Attacking from areas that are about to be attacked or are within the enemies field of view is useful however as it can build up a Chain Drive gauge which, if filled up enough, will slow the enemy down and allow the player to get in more attacks. Also each battlefield has an ‘Ether Density’ that can be raised or lowered by defeating enemies or having a group of star children fall in battle. The higher the Ether Density the faster God’s Gift and his chosen Heroine and the Star Children groups will move in battle.
Now earlier I mentioned that Star Children have a level cap, and this can be problematic since they will begin to hold you back once they hit this cap. Once they reach that limit the player can swap them out with a new Star Child who was recently created with a higher level cap and give their previous child its ‘Independence’ which raises the level of the city and often unlocks additional items in the shop and new shops to explore.
This is problematic in another way however as players will then be stuck with a level 1 Star Child that will need to be leveled up again, which often means that players will have to grind through levels quite a few times which can be annoying considering how simplistic many of the dungeons in the game are, though there are a number of side-dungeons to explore for rewards and equipping your team is presented in an easy to understand manner or can be handled with one press of a button.
Visuals & Audio
Conception II is a stylish little title that again feels like the tale of two separate games. The dialogue sections of the game are presented with detailed character portraits while all of the bonding events with the girls are presented from a first person perspective with impressive looking female character models that are expressive and crisp looking. Even the whole classmating aspect is nicely handled with just the right amount of risqué involved but never going over the limit.
However whenever players enter a dungeon they will see the other side of things where players will travel through bland labyrinths that, while all stylized after a certain deadly sin, quickly become boring to look at and even the enemy types are constantly repeated with very little variation to be had. It is also worth noting that at times the anime cutscenes have artifacts appearing in areas, though this usually happens when entering a dungeon and the characters transform into their battle suits.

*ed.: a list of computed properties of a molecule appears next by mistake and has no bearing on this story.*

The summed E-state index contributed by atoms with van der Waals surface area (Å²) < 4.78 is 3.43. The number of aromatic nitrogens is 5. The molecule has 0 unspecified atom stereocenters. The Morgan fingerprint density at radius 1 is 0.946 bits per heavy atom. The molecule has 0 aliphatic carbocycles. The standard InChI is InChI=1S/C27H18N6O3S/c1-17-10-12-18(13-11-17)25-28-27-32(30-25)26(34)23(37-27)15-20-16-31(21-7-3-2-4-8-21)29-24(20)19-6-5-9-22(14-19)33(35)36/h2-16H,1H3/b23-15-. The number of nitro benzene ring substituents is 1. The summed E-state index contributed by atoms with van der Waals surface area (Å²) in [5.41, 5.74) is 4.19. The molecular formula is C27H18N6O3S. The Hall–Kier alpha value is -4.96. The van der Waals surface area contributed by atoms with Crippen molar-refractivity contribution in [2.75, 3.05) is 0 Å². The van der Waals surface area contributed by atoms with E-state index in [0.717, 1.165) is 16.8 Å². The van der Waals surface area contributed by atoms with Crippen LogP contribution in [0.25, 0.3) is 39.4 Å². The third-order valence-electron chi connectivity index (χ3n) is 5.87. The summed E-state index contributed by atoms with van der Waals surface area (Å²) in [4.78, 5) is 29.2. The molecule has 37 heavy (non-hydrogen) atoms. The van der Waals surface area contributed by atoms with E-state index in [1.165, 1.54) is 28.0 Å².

It is worth noting that Atlus USA has chosen to give Conception II an English only release which means that the English voice actors are all players will have to work with. Surprisingly this isn’t much of an issue as the voice actors quickly feel right for their characters even if they might have seemed off beforehand. As far as background music goes, there is a nice mix of songs used in the game with a number of vocal tracks inserted into the combat themes is a nice compliment and the music during and after the Classmating never gets old.
Throughout this review I’ve mentioned how Conception II is the tale of two games and in a way that is what it really feels like. The combat while interesting, can become repetitious and the dungeons themselves are bland with too few enemy variations to fight against but everything outside of these dungeons is dripping with style and wonderful characters to interact with. Conception II is the type of game where you fight through dungeons and then reward yourself by enjoying the likable cast of characters in what turns out to be a fairly successful combination of a JRPG and a dating-sim.